Campus Community School’s Piece of History

Authored by Nancie Joseph

Historic Marker placed outside of Campus Community School stating the history of the building. Photo by Jennifer Boland


“One small step for man, one giant leap for mankind,” the famous words of Neil Armstrong the day he walked on the moon. “Forty-six years ago, when Neil Armstrong became the first man to walk on the moon, he had a little piece of Delaware with him” (Bittle 2015). His space suit was made in the building that is now Campus Community School at 350 Pear Street in Dover, Delaware. This is the story of a building where space suits were once made, which is now filled with laughter and learning.

The Beginning

Documentation for the building dates back to 1968. “The International Latex Corporation (ILC) Inc. designed, developed, and manufactured space suits used in NASA’s Apollo Program (Securities and Exchange Commission 1968). During “World War II, the entire U.S. supply of latex was stored in underground vaults,” (Mammarella 2017) before ILC created space suits in the building.

The International Latex Corporation moved to its current location in Frederica, Delaware in 1975. Today, the ILC still makes all space suits for NASA since the Apollo Project, as well as various other high performance flexible materials. They changed their name to “ILC Dover” when they moved to Frederica, Delaware.

Suits Made at the International Latex Corporation

The space suits have patches on them, telling specific information in just a few letters and numbers. For example, the suit that Neil Armstrong wore (Apollo 7), “had an A7L model (the A7 indicates it was the seventh Apollo spacesuit, while the L shows it was made by ILC) was, like all astronaut suits, custom-made for each user” (Rossen 2016). Finally, “in 1972, Mr. Armstrong’s historic suit was given to the Smithsonian’s Air and Space Museum in Washington, D.C., where it was on display until 2006” (Bittle 2015).

350 Pear Street after the International Latex Corporation

What has become of the building at 350 Pear Street? A part of the building still stands today. It was rented as a warehouse from 1975 until 2002. “Following extensive renovations and improvements, this historic structure was reopened in September 2002 as the Campus Community High School” (Delaware Public Archives 2000). A part of the building was torn down for parking.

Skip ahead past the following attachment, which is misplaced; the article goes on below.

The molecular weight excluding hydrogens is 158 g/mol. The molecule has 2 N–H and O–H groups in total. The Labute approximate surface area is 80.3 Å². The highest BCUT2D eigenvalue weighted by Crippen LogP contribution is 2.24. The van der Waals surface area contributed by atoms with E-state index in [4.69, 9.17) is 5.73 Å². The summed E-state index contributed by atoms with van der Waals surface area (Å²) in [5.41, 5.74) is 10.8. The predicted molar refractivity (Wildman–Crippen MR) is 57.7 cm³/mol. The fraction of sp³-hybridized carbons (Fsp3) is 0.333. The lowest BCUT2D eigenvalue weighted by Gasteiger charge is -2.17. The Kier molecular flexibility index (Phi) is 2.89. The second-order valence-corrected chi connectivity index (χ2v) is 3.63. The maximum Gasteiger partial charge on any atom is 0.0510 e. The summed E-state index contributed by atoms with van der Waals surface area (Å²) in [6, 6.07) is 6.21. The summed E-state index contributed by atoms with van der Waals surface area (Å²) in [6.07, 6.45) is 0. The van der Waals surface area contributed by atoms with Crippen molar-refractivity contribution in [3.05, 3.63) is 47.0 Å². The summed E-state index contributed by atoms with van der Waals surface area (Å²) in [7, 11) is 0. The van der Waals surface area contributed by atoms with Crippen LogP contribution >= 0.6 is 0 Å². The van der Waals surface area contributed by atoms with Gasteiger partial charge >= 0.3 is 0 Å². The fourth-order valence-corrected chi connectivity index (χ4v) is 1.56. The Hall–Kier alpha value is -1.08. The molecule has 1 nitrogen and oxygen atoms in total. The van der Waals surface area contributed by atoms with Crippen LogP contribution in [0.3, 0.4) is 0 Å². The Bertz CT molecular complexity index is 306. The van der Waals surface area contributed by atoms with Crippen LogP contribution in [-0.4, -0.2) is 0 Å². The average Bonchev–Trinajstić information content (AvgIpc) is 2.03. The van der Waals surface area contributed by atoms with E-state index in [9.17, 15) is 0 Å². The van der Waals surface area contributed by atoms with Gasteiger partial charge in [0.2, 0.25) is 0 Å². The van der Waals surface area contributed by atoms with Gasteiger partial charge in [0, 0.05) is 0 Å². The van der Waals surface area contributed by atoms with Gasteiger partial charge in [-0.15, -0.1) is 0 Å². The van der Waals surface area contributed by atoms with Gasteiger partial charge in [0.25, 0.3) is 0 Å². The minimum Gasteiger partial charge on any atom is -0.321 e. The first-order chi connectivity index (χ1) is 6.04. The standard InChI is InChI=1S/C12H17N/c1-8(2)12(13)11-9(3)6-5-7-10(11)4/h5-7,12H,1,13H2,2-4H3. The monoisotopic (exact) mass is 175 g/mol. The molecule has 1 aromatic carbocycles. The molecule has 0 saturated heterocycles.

The Campus Community School today

In 2011, the Campus Community School High closed, and 350 Pear Street became the home of Campus Community School, a K-8 charter school (The school used to be 1-12 grades, with 1-8 in a different building). Today, approximately four hundred fifteen students and sixty-five staff walk the halls where the first space suit on the moon was created. Today, a playground and parking lot sit where a part of the building was torn down to make the building a school.

Neither the students nor staff maintain this artifact. However the values of the under and misrepresented students of the school still align closely to the Vincentian Community pillars. The students show respect for the school by volunteering to keep both the inside and outside clean during recess, lunch, after school and over the summer. The middle school students demonstrate opportunity by completing service-learning hours, where they help in the community in some way. Love is demonstrated through the bonds that are formed not only among students their age, but also across grade levels and with staff. Finally, students that believe in God, are not afraid or ashamed to let others know what they believe through song and actions.


Bittle, Matt. 2015. “Effort on to preserve Armstrong’s ILC spacesuit.” Delaware State News,

Delaware Public Archives. 2000. “Kent county markers: Former site of ILC Dover makers moonsuit.”Delaware Public Archives. Accessed February 28.

Mammarella, Ken. 2017. “The stories behind Delaware’s ruins and remnants.” The News Journal, January 21.

Rossen, Jake. 2016. “How Platex helped win the space race.” Mental Floss.,July 18.

U.S. Securities and Exchange Commission, SEC Docket. Issue No. 68-248 (December 20, 1968) (Available at